• Activities that ensure production of power and maintenance of the power distribution system.
  • Activities necessary to maintain protection of research property.

This type of government shutdown happens when there is a budget appropriations impasse for political reasons. The guidelines for what to shut down and what essential governmental services continue is based on the assumption that funds are actually available to pay for those services. The Antideficiency Act prohibits the Federal government from entering into a contract for which the funds have not been appropriated, or not “fully funded” in a legal sense. Doing so would obligate the government in the absence of an appropriation adequate to the needs of the contract. The law does not address the situation in which appropriations have been enacted, but without enough cash in the checking account to pay the bills. Codified at 31 U.S.C. § 1341.

Written by Tom Fox

07/26/2011 at 12:06 am

Posted in Legal, Politics

A Constitutional right to privacy?

One of the odd things in life is that the U. S. Supreme Court’s 1973 decision in Roe vs. Wade, the one that extended abortion rights as a matter of Constitutional law, was in large part decided upon by resort to a previously unarticulated Constitutional right to privacy in the Due Process Clause of the 14th Amendment. If the Supreme Court revisits and changes the result of Roe, as seems possible, can that be changed without sacrificing the under-pinning of a Constitutional right to personal privacy?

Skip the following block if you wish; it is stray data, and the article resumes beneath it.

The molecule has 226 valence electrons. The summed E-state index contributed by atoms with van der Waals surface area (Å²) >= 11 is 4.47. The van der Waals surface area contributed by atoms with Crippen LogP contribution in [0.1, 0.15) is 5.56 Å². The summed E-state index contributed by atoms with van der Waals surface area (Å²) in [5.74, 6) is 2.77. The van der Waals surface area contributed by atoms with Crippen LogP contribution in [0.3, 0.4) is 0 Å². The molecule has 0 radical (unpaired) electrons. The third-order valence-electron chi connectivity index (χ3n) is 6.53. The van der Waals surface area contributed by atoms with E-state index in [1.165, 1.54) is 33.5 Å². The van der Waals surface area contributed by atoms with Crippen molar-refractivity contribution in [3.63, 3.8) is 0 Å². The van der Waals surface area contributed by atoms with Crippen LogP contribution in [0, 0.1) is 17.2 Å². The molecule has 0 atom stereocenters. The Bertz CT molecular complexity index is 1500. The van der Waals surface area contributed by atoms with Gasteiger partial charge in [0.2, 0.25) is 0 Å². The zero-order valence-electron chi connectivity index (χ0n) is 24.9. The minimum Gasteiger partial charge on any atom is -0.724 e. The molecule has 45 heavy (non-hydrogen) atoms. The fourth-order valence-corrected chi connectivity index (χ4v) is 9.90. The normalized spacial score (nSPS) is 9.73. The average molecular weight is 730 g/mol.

Written by Tom Fox

07/08/2011 at 10:28 am

Posted in Legal

Lawyers love this stuff

This week Facebook sued Teachbook for trademark infringement, but when I looked into it, the domain was registered in 1997 to a different company than the one who recently registered the name Guestbook with the USPTO.  I’m thinking that whoever has the largest Checkbook can win this game, but what exactly do they end up with?  Besides, the lawyers always have the last laugh. They write the Rulebook, which is more of a mystery than it is a Cookbook.

Who was confused and thought that was run by the same folk that run  Anyone? I whined and laughed about trademarks here.

Written by Tom Fox

08/26/2010 at 11:05 am

Posted in Trademark

I have no doubt the world is insane

I have no doubt the world is insane, or at least the people in it are.

Reading the fine print on a bottle of mouthwash today.  I’m confident the lable complies with all applicable State and Federal laws and regulations.  That’s the insane part.

The mouthwash lable reads:

At the top – Active ingredients:

  1. 0.092% – Eucalyptol
  2. 0.042% – Menthol
  3. 0.060% – Methyl salicylate
  4. 0.064% – Thymol

At the bottom – Inactive ingredients:

  1. 21.60% alcohol

I trust everyone understands that it is the 21.6% alcohol in the mouthwast that’s the main active ingredient. It’s the alcohol that kills the germs in your mouth. Pretending that the alcohol is an “inactive ingredient” is just plumb crazy. But, appaarently, it’s legal.

Written by Tom Fox

08/20/2010 at 11:28 am

Posted in Legal, Marketing